The PQ plans to build a consensus on several fronts involving government integrity and ethical issues, especially with respect to adopting new rules for the awarding of government contracts in the construction industry. A public inquiry into the matter resumed hearings on Monday and testimony by witnesses in the early stages of the probe will focus on the infiltration by the mafia and biker gangs in the construction industry. Revelations at the hearings may well determine just how far the new PQ government plans to go in putting an end to the corruption in the industry.

Finding agreement with the other parties also appears possible on the issue of fixed term elections and tougher party financing rules. However consensus on other issues such as language and the politics of identity may prove to be more difficult to achieve.

"Nothing will be voted with a hammer. It will be proposed, discussed. … We are forceful but we aren't dumb," said newly elected MNA Jean-François Lisée, considered to be an important player in Ms. Marois's government.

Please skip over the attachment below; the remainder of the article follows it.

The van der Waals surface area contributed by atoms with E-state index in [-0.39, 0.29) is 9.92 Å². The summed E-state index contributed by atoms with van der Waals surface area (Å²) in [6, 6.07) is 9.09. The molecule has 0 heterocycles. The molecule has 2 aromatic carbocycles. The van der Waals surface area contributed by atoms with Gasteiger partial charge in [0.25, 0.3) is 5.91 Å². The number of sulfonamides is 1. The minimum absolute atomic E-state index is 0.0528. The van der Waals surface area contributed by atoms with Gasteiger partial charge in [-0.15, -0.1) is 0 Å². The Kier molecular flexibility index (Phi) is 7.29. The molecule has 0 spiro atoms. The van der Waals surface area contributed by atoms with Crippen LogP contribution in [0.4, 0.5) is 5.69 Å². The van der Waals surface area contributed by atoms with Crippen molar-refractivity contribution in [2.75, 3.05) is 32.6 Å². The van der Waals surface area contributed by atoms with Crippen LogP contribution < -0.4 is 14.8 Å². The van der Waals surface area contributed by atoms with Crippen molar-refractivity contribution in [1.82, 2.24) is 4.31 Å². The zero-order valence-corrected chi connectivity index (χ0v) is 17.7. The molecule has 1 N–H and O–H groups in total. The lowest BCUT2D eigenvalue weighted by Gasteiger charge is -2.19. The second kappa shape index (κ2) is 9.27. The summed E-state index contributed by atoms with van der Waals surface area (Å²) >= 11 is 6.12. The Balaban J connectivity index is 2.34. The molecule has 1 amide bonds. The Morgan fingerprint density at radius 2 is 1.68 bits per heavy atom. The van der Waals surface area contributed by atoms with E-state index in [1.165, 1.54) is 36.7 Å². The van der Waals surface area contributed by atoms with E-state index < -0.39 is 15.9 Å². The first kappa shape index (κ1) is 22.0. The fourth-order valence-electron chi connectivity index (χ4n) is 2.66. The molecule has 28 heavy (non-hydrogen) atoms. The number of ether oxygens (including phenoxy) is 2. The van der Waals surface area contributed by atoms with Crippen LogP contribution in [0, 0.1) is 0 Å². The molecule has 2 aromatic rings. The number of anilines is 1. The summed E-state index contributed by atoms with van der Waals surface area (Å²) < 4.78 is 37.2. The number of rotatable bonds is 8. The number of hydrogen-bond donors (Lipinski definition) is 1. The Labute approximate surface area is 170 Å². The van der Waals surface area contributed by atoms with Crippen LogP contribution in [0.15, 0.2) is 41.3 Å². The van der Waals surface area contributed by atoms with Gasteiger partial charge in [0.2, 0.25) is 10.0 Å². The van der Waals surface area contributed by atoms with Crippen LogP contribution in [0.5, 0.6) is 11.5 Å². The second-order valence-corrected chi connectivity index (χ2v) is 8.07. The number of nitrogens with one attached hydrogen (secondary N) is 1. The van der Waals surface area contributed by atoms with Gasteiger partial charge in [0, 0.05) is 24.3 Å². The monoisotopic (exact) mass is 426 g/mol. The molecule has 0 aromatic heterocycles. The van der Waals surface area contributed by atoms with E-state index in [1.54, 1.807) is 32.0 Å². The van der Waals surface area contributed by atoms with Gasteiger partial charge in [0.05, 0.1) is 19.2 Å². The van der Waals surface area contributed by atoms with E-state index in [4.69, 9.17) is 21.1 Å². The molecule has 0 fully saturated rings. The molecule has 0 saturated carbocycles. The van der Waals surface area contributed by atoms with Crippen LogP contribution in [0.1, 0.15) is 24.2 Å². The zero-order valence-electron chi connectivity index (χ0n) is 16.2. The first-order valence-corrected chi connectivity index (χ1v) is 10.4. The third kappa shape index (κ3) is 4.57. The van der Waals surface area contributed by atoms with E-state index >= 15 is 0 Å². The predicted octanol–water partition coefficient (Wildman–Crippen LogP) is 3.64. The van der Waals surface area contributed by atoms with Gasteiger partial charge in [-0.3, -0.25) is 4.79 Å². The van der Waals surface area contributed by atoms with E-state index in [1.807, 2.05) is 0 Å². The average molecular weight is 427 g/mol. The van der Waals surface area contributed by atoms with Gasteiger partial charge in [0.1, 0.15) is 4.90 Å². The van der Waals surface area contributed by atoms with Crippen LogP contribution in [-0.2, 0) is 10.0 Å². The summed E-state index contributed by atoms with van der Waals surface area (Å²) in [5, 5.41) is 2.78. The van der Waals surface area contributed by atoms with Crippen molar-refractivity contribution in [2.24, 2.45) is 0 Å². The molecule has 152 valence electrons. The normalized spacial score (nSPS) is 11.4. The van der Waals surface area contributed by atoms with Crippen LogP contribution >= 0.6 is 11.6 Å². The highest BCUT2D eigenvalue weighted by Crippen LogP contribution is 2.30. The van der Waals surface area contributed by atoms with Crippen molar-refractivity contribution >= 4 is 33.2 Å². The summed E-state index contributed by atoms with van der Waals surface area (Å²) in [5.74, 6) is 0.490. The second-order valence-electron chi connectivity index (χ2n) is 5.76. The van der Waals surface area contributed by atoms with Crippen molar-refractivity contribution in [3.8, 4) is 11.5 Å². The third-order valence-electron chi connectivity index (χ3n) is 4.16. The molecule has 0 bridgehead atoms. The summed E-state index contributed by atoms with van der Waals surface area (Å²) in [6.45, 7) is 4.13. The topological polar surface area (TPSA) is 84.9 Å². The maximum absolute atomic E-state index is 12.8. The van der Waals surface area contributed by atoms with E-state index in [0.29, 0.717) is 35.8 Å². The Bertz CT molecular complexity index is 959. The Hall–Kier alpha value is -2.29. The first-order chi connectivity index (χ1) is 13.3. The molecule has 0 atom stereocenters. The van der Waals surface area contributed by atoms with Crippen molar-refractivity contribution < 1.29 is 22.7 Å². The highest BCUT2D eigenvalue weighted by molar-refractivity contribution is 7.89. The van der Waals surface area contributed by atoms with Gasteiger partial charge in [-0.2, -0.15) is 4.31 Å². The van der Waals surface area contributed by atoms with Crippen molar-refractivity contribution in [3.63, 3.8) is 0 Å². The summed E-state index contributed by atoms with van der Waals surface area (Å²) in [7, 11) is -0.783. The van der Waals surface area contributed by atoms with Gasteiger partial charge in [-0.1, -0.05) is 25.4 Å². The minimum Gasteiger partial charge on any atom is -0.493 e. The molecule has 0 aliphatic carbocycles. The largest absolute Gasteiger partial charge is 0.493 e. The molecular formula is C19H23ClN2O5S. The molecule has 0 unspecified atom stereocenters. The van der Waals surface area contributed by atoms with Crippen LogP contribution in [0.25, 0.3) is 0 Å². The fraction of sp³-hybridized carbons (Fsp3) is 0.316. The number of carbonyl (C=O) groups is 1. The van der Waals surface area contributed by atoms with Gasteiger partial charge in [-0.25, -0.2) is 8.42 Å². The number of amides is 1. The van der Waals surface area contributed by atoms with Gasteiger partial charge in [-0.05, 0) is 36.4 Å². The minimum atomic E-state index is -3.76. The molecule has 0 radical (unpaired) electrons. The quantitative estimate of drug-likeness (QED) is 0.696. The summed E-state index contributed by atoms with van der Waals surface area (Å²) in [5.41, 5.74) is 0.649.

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But others are insisting on the need for the opposition to also make compromises even if it means allowing the PQ to establish its brand of so-called "sovereignist government" Ms. Marois promoted during the election campaign aimed at building support for Quebec independence.

"We have to learn to work with the opposition. But the opposition parties also need to learn to work with a government that has adopted a strategy of 'sovereignist government'," said PQ MNA Alexandre Cloutier. "And the first step at achieving this is it to defend Quebec jurisdictions."

Editor's Note: An earlier online version of this story incorrectly said Pauline Marois was sworn in as Quebec premier Monday. This version has been corrected.

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About the Author
Quebec City political correspondent

Rhéal Séguin is a journalist and political scientist. Born and educated in southern Ontario, he completed his undergraduate degree in political science at York University and a master's degree in political science at the Université du Québec à Montréal.Rhéal has practised journalism since 1978, first with Radio-Canada in radio and television and then with CBC Radio. More